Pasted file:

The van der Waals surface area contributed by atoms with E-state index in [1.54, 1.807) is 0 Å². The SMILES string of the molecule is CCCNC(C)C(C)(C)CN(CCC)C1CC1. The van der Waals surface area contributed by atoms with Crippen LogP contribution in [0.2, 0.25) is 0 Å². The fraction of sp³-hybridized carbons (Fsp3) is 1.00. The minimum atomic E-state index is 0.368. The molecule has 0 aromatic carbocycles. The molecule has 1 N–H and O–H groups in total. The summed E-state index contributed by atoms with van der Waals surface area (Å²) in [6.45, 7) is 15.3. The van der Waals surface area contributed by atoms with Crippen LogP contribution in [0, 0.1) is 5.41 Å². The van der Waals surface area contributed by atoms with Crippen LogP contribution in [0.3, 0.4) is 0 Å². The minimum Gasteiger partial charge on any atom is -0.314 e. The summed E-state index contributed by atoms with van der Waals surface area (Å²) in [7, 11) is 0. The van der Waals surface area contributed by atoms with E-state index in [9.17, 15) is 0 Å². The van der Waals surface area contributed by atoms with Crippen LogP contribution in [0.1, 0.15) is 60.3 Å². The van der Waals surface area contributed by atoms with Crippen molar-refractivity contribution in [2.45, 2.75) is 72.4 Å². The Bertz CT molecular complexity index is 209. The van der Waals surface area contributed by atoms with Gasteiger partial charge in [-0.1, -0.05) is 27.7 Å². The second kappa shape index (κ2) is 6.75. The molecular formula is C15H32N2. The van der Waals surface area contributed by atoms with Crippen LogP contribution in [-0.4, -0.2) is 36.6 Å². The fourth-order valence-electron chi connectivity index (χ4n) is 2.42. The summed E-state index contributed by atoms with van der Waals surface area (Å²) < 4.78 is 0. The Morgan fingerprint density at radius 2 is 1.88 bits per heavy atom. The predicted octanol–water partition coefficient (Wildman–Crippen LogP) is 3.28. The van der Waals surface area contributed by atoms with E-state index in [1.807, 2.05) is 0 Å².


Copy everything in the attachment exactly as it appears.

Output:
The van der Waals surface area contributed by atoms with E-state index in [1.54, 1.807) is 0 Å². The SMILES string of the molecule is CCCNC(C)C(C)(C)CN(CCC)C1CC1. The van der Waals surface area contributed by atoms with Crippen LogP contribution in [0.2, 0.25) is 0 Å². The fraction of sp³-hybridized carbons (Fsp3) is 1.00. The minimum atomic E-state index is 0.368. The molecule has 0 aromatic carbocycles. The molecule has 1 N–H and O–H groups in total. The summed E-state index contributed by atoms with van der Waals surface area (Å²) in [6.45, 7) is 15.3. The van der Waals surface area contributed by atoms with Crippen LogP contribution in [0, 0.1) is 5.41 Å². The van der Waals surface area contributed by atoms with Crippen LogP contribution in [0.3, 0.4) is 0 Å². The minimum Gasteiger partial charge on any atom is -0.314 e. The summed E-state index contributed by atoms with van der Waals surface area (Å²) in [7, 11) is 0. The van der Waals surface area contributed by atoms with E-state index in [9.17, 15) is 0 Å². The van der Waals surface area contributed by atoms with Crippen LogP contribution in [0.1, 0.15) is 60.3 Å². The van der Waals surface area contributed by atoms with Crippen molar-refractivity contribution in [2.45, 2.75) is 72.4 Å². The Bertz CT molecular complexity index is 209. The van der Waals surface area contributed by atoms with Gasteiger partial charge in [-0.1, -0.05) is 27.7 Å². The second kappa shape index (κ2) is 6.75. The molecular formula is C15H32N2. The van der Waals surface area contributed by atoms with Crippen LogP contribution in [-0.4, -0.2) is 36.6 Å². The fourth-order valence-electron chi connectivity index (χ4n) is 2.42. The summed E-state index contributed by atoms with van der Waals surface area (Å²) < 4.78 is 0. The Morgan fingerprint density at radius 2 is 1.88 bits per heavy atom. The predicted octanol–water partition coefficient (Wildman–Crippen LogP) is 3.28. The van der Waals surface area contributed by atoms with E-state index in [1.807, 2.05) is 0 Å².